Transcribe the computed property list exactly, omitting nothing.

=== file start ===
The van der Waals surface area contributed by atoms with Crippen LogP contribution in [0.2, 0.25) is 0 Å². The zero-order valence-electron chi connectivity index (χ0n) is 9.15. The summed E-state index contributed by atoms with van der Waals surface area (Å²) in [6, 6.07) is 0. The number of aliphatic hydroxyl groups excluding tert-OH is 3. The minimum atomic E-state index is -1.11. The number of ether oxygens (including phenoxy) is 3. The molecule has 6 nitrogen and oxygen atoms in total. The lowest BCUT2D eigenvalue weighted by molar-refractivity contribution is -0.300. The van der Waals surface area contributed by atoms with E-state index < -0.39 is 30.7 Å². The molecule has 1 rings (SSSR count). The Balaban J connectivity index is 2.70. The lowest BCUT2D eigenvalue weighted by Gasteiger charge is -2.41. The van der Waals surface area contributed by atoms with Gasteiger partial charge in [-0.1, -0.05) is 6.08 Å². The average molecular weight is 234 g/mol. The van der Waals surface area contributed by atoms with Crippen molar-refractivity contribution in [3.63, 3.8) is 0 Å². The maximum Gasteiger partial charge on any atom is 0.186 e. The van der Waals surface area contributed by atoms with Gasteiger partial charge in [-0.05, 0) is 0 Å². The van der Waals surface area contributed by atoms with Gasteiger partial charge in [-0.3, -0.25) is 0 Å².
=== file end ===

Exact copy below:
The van der Waals surface area contributed by atoms with Crippen LogP contribution in [0.2, 0.25) is 0 Å². The zero-order valence-electron chi connectivity index (χ0n) is 9.15. The summed E-state index contributed by atoms with van der Waals surface area (Å²) in [6, 6.07) is 0. The number of aliphatic hydroxyl groups excluding tert-OH is 3. The minimum atomic E-state index is -1.11. The number of ether oxygens (including phenoxy) is 3. The molecule has 6 nitrogen and oxygen atoms in total. The lowest BCUT2D eigenvalue weighted by molar-refractivity contribution is -0.300. The van der Waals surface area contributed by atoms with E-state index < -0.39 is 30.7 Å². The molecule has 1 rings (SSSR count). The Balaban J connectivity index is 2.70. The lowest BCUT2D eigenvalue weighted by Gasteiger charge is -2.41. The van der Waals surface area contributed by atoms with Gasteiger partial charge in [-0.1, -0.05) is 6.08 Å². The average molecular weight is 234 g/mol. The van der Waals surface area contributed by atoms with Crippen molar-refractivity contribution in [3.63, 3.8) is 0 Å². The maximum Gasteiger partial charge on any atom is 0.186 e. The van der Waals surface area contributed by atoms with Gasteiger partial charge in [-0.05, 0) is 0 Å². The van der Waals surface area contributed by atoms with Gasteiger partial charge in [-0.3, -0.25) is 0 Å².